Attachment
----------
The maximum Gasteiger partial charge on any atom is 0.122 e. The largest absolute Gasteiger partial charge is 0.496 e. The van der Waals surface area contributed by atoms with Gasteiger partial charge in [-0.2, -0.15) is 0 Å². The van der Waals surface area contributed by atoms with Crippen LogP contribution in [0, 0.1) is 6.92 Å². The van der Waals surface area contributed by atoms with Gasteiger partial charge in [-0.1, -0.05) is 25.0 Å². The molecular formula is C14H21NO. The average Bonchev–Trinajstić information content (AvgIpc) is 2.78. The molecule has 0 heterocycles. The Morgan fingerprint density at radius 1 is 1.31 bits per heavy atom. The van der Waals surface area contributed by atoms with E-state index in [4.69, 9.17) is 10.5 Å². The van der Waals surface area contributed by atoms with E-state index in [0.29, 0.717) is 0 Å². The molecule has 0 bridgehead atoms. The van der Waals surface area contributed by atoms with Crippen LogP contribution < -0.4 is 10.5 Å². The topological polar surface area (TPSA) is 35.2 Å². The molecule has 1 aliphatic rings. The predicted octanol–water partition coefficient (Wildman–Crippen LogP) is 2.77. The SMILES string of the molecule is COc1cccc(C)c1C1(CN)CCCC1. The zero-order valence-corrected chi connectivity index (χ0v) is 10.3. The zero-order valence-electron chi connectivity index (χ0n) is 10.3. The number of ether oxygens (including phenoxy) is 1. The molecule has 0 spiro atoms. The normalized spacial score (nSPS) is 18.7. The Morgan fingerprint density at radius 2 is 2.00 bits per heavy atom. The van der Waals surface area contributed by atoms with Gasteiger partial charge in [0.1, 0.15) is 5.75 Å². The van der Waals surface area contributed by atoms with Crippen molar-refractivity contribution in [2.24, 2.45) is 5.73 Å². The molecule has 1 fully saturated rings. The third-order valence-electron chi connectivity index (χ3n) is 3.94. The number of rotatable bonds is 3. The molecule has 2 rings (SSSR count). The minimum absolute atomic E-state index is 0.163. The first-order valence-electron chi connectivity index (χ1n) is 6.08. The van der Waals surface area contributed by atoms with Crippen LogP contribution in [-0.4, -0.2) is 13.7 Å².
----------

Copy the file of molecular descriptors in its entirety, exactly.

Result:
The maximum Gasteiger partial charge on any atom is 0.122 e. The largest absolute Gasteiger partial charge is 0.496 e. The van der Waals surface area contributed by atoms with Gasteiger partial charge in [-0.2, -0.15) is 0 Å². The van der Waals surface area contributed by atoms with Crippen LogP contribution in [0, 0.1) is 6.92 Å². The van der Waals surface area contributed by atoms with Gasteiger partial charge in [-0.1, -0.05) is 25.0 Å². The molecular formula is C14H21NO. The average Bonchev–Trinajstić information content (AvgIpc) is 2.78. The molecule has 0 heterocycles. The Morgan fingerprint density at radius 1 is 1.31 bits per heavy atom. The van der Waals surface area contributed by atoms with E-state index in [4.69, 9.17) is 10.5 Å². The van der Waals surface area contributed by atoms with E-state index in [0.29, 0.717) is 0 Å². The molecule has 0 bridgehead atoms. The van der Waals surface area contributed by atoms with Crippen LogP contribution < -0.4 is 10.5 Å². The topological polar surface area (TPSA) is 35.2 Å². The molecule has 1 aliphatic rings. The predicted octanol–water partition coefficient (Wildman–Crippen LogP) is 2.77. The SMILES string of the molecule is COc1cccc(C)c1C1(CN)CCCC1. The zero-order valence-corrected chi connectivity index (χ0v) is 10.3. The zero-order valence-electron chi connectivity index (χ0n) is 10.3. The number of ether oxygens (including phenoxy) is 1. The molecule has 0 spiro atoms. The normalized spacial score (nSPS) is 18.7. The Morgan fingerprint density at radius 2 is 2.00 bits per heavy atom. The van der Waals surface area contributed by atoms with Gasteiger partial charge in [0.1, 0.15) is 5.75 Å². The van der Waals surface area contributed by atoms with Crippen molar-refractivity contribution in [2.24, 2.45) is 5.73 Å². The molecule has 1 fully saturated rings. The third-order valence-electron chi connectivity index (χ3n) is 3.94. The number of rotatable bonds is 3. The molecule has 2 rings (SSSR count). The minimum absolute atomic E-state index is 0.163. The first-order valence-electron chi connectivity index (χ1n) is 6.08. The van der Waals surface area contributed by atoms with Crippen LogP contribution in [-0.4, -0.2) is 13.7 Å².